Ms. Heinz bobbed her head, giving an impression of a cresting wave of antacid. “Of course, doctor.” Two protrusions swept out before her from her sea of pink fuzz and like a seal lions flippers, propelled her forward. “Come with me please.”

Alexis noted in Lansdale’s eyes that there was no real choice in the matter.


The third floor of the former Archeneaux manor practically vibrated with power as Vorpal and Stephan gained the top of the stairs. The source was obvious; deep purple light spilled out from beneath the door at the far end of the hall. Where it touched the floor, the boards bowed and groaned. The door and its frame looked to have been replaced many times before with stronger and stronger variations. Nonetheless, they were rattling and straining the wall.

“I thought the latest reinforcement would hold.” Stephan said morosely.

“I think you were wrong.” Vorpal said, watching the door warping in its frame. “I told you to use the strongest materials possible last time I was here. Little Miss Attitude is more than just a telekinetic; when she unfocuses it like that, she’s on par with the strongest energy users I’ve seen.”

Stephan shook his head. “I hoped that these moods would stop. She’s been here over three years and nothing I do seems to help.” He gave Vorpal a sidelong look. “The only time she’s ever stopped was when you were around.”

Vorpal grunted beneath her mask and looked back to the straining door. “Because I’m not afraid of her—or for her. Not that it will do much good right now. Can you make her stop?” She caught her own faux pas before Stephan could respond. “For a short time, I mean. I only need a minute.”

Heaving a reluctant sigh, Stephan nodded. “I can. I hate doing this to her though.”

“Would you like to let her finish then? How many times have you remodeled because of her?” Vorpal said back, more sharply than she meant to. She gave him an apologetic look. “Look, I know you hate this. And I hate making you do it but this is real life.”

“That’s the kind of real life I try to keep away from them.”

“That’s the kind of real life they bring with them.” Vorpal said. “Her parents tried to kill her. Did you think she’d just forget that and adjust?”

Stephan didn’t respond to that. He simply squared his shoulders and stepped forward into the hall, just shy of the flickering purple light. When his mouth opened, his wasn’t his voice that made a sound. It was his Voice.

“ANNETTE MIRABELLE ST. JOHN.” The Voice wasn’t loud. As with every time she’d seen him use it, Vorpal was hardly sure it made a sound at all, only a sort of wave that passed through the skull and rearranged the brain. “STOP USING YOUR POWER FOR THE NEXT TEN MINUTES.”

The light died instantly, as if a switch had been switched. The door gave one last groan as it returned to its original shape.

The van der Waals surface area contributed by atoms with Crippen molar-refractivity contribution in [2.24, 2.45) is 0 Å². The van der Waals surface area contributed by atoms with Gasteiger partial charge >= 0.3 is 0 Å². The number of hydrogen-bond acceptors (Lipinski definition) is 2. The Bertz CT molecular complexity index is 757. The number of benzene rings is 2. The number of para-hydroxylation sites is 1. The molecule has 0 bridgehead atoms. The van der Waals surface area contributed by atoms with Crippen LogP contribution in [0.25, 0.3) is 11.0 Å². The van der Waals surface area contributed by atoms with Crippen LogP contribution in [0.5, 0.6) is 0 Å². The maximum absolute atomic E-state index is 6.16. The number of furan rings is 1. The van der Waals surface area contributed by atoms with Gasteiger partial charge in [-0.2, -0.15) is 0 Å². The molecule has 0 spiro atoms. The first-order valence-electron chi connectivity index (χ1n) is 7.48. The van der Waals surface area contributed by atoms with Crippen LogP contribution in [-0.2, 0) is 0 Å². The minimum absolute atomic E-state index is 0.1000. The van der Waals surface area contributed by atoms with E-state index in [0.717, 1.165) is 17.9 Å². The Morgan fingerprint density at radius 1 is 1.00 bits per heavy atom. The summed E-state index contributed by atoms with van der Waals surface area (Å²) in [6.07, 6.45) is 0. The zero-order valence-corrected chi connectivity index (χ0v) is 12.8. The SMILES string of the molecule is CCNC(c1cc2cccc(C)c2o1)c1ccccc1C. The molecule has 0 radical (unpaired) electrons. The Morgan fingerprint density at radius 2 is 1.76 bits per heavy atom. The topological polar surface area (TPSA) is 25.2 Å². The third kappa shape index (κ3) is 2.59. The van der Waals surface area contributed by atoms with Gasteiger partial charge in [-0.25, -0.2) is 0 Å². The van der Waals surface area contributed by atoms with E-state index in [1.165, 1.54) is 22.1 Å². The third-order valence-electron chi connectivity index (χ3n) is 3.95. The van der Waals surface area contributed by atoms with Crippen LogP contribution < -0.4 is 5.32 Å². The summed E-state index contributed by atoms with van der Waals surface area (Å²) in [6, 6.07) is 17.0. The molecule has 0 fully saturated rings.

Stephan’s shoulders drooped dejectedly even as Vorpal put a hand on one. “I’ll take care of things from here.” She said to him, and then lightly nudged an elbow into his ribs. “Don’t worry. I promise I won’t be too harsh with her.”


Annette St. John grimaced at the door. She was used to the routine by now; she would use her powers and Archeneaux would either let her destroy whatever room she was set up in, or would use his mind control to stop her and give her a long speech about how he was worried about her and how he only did what he’d done to protect the other students.

“Get it over with, Archeneaux.” She said acidly to the door when he didn’t come through it as expected. Instead of a tide of soft words and empty promises, however, Annette’s ears were assaulted by the screaming of metal. Without warning, a circular section of the door was struck by a hammer blow and launched onto the room. Annette recognized the mask and was appropriately taken aback.

“What do you get out of this?” Vorpal asked as she came through the hole she had made. “Do you just like breaking things? Do you have something against the man that took your ungrateful ass in when everyone else threw you away?”

Instinctively, Annette raised her hands in a threatening gesture. But Voice’s commands still held sway; she was entirely unable to bring her considerable power to bear.

Vorpal stalked toward her, glaring through the eye slits of her mask. The cold gaze scanned the girl’s outfit. Annette had a liking for purple, but didn’t get along well enough with anyone to participate in school shopping trips. As such, her clothes, all ordered online, were all disparate shades of the color instead of uniform. Her turtle neck was dark enough to be mistaken for black, while her tights were royal purple and her skirt was nearly pink. Her lipstick and nails similarly didn’t match.